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Fifth Avenue traffic plan set for approval
EXTRA vehicles look set to be allowed along a York street to reach a major housing development despite residents’ objections.
Joseph Rowntree Housing Trust wants to be abe to increase the amount of traffic going to and from the 540-home Derwenthorpe site through Fifth Avenue, Tang Hall , and City of York Council planning officers are recommending approval for their bid.
Officers say the road is relatively wide with grassed verges and houses set back behind front gardens, and the proposed extra traffic along the road is unlikely to lead to an adverse impact on residents’ day-to-day living conditions.
“The impact on noise and disturbance is unlikely to cause significant additional harm to the living conditions of existing residents so as to warrant refusal,” says a report to a planning committee meeting next week.
The Press has reported previously how the trust wants Fifth Avenue to be used for vehicles going to and from 277 properties, instead of 185 homes, as was originally proposed. But it will also reduce the number of homes reached through Osbaldwick Village from 105 to 64, and the number reached through the Meadlands estate from 125 dwellings to 74.
The Tang Hall Residents Association has opposed the changes, claiming the area was being made a “scapegoat” and the report to councillors says eight letters of objection have been received from Fifth Avenue residents.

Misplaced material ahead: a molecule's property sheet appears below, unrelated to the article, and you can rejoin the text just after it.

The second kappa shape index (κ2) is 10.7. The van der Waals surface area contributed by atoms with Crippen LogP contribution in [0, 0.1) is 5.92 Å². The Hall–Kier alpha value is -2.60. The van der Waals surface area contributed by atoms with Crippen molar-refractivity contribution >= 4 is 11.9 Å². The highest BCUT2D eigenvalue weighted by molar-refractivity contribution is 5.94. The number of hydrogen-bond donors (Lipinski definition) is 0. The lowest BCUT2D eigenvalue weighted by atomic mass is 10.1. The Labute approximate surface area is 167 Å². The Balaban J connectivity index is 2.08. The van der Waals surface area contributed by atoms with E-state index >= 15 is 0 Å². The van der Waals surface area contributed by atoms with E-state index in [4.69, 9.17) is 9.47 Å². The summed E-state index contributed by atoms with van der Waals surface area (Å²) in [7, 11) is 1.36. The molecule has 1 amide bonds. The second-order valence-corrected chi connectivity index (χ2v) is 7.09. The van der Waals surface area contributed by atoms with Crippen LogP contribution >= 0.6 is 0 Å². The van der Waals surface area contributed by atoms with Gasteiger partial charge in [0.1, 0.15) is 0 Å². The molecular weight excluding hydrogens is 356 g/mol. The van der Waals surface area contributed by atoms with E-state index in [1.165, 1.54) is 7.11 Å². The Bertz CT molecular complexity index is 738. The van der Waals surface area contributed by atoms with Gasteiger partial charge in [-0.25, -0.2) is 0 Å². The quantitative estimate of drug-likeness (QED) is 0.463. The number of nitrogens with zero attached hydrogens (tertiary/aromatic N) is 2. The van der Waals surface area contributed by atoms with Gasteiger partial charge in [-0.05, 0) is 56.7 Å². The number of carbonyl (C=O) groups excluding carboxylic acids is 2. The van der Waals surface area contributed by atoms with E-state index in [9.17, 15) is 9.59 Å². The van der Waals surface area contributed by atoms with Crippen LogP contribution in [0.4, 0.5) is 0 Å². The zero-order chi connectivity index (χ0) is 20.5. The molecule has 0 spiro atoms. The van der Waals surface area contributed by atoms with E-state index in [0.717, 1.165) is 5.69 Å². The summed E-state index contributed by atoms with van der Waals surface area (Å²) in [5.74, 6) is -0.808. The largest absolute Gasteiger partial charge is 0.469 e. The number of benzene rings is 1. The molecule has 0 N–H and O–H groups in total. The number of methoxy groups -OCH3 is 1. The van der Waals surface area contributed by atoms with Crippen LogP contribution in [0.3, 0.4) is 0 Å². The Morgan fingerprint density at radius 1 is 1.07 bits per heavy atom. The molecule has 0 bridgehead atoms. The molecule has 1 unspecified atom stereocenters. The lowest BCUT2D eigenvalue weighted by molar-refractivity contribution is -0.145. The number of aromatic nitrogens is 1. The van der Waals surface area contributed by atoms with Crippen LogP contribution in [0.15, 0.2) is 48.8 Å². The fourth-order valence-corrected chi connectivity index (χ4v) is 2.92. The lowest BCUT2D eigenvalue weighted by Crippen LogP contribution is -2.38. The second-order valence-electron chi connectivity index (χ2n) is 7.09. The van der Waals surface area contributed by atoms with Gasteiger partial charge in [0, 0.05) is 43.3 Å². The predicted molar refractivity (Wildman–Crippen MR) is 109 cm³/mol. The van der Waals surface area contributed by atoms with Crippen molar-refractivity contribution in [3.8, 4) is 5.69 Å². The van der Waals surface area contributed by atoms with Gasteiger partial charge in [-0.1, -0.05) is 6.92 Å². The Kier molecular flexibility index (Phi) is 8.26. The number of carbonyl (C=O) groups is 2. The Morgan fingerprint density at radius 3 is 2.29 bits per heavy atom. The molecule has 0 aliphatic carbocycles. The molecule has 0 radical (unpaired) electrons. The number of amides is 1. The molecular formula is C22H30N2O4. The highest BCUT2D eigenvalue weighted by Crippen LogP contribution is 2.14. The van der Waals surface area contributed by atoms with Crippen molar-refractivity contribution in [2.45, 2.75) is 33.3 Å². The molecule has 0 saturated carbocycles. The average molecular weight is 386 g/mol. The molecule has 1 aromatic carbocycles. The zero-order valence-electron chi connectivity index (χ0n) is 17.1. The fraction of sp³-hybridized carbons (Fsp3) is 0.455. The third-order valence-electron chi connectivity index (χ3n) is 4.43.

They claimed the road already has traffic problems and the proposal would overburden it to appease Osbaldwick and Meadlands residents.
They said it was unfair for local residents to bear the brunt of traffic from Derwenthorpe, and also raised concerns about poor visibility at the Fifth Avenue/Tang Hall Lane junction.
Officers said an accident analysis of the past five years had shown there had been five accidents in Fifth Avenue, four of which occurred at the junction with Tang Hall Lane.
“The accident data does not identify any pattern nor indicate any specific type of accident which there would be the increased risk of potential for, should traffic levels increase as proposed,” they said, adding that existing traffic calming would further improve safety and reduce the potential for speeding.